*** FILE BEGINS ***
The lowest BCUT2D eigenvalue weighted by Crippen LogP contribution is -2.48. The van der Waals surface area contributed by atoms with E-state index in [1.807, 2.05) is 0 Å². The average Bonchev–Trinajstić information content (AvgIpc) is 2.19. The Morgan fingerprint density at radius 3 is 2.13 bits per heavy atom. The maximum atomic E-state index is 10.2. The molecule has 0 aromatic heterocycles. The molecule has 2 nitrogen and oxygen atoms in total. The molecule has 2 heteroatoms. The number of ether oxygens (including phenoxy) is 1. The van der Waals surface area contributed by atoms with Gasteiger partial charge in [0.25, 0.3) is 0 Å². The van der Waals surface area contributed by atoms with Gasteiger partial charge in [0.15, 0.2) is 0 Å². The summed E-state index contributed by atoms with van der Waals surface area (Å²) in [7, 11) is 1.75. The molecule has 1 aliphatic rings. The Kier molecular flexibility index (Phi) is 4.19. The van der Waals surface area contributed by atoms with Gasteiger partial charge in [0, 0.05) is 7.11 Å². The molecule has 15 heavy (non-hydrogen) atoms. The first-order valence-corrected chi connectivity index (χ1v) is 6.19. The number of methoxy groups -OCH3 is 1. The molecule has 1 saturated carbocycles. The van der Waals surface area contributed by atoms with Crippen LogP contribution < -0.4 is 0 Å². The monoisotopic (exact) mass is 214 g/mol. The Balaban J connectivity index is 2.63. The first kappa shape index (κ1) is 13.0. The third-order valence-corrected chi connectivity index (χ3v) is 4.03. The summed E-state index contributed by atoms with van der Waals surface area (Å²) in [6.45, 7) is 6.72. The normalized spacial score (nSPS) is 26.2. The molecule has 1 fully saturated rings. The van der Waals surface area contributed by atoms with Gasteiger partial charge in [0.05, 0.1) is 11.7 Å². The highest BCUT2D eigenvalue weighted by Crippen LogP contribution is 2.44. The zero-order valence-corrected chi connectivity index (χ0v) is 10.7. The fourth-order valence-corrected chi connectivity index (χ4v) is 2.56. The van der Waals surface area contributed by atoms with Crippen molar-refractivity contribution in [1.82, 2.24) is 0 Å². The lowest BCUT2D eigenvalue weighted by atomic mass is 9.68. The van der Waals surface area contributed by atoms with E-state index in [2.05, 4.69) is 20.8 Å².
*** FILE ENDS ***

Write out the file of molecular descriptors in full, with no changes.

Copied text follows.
The lowest BCUT2D eigenvalue weighted by Crippen LogP contribution is -2.48. The van der Waals surface area contributed by atoms with E-state index in [1.807, 2.05) is 0 Å². The average Bonchev–Trinajstić information content (AvgIpc) is 2.19. The Morgan fingerprint density at radius 3 is 2.13 bits per heavy atom. The maximum atomic E-state index is 10.2. The molecule has 0 aromatic heterocycles. The molecule has 2 nitrogen and oxygen atoms in total. The molecule has 2 heteroatoms. The number of ether oxygens (including phenoxy) is 1. The van der Waals surface area contributed by atoms with Gasteiger partial charge in [0.25, 0.3) is 0 Å². The van der Waals surface area contributed by atoms with Gasteiger partial charge in [0.15, 0.2) is 0 Å². The summed E-state index contributed by atoms with van der Waals surface area (Å²) in [7, 11) is 1.75. The molecule has 1 aliphatic rings. The Kier molecular flexibility index (Phi) is 4.19. The van der Waals surface area contributed by atoms with Gasteiger partial charge in [0, 0.05) is 7.11 Å². The molecule has 15 heavy (non-hydrogen) atoms. The first-order valence-corrected chi connectivity index (χ1v) is 6.19. The number of methoxy groups -OCH3 is 1. The molecule has 1 saturated carbocycles. The van der Waals surface area contributed by atoms with Crippen LogP contribution < -0.4 is 0 Å². The monoisotopic (exact) mass is 214 g/mol. The Balaban J connectivity index is 2.63. The first kappa shape index (κ1) is 13.0. The third-order valence-corrected chi connectivity index (χ3v) is 4.03. The summed E-state index contributed by atoms with van der Waals surface area (Å²) in [6.45, 7) is 6.72. The normalized spacial score (nSPS) is 26.2. The molecule has 1 fully saturated rings. The van der Waals surface area contributed by atoms with Gasteiger partial charge in [0.05, 0.1) is 11.7 Å². The highest BCUT2D eigenvalue weighted by Crippen LogP contribution is 2.44. The zero-order valence-corrected chi connectivity index (χ0v) is 10.7. The fourth-order valence-corrected chi connectivity index (χ4v) is 2.56. The van der Waals surface area contributed by atoms with Crippen molar-refractivity contribution in [1.82, 2.24) is 0 Å². The lowest BCUT2D eigenvalue weighted by atomic mass is 9.68. The van der Waals surface area contributed by atoms with E-state index in [2.05, 4.69) is 20.8 Å².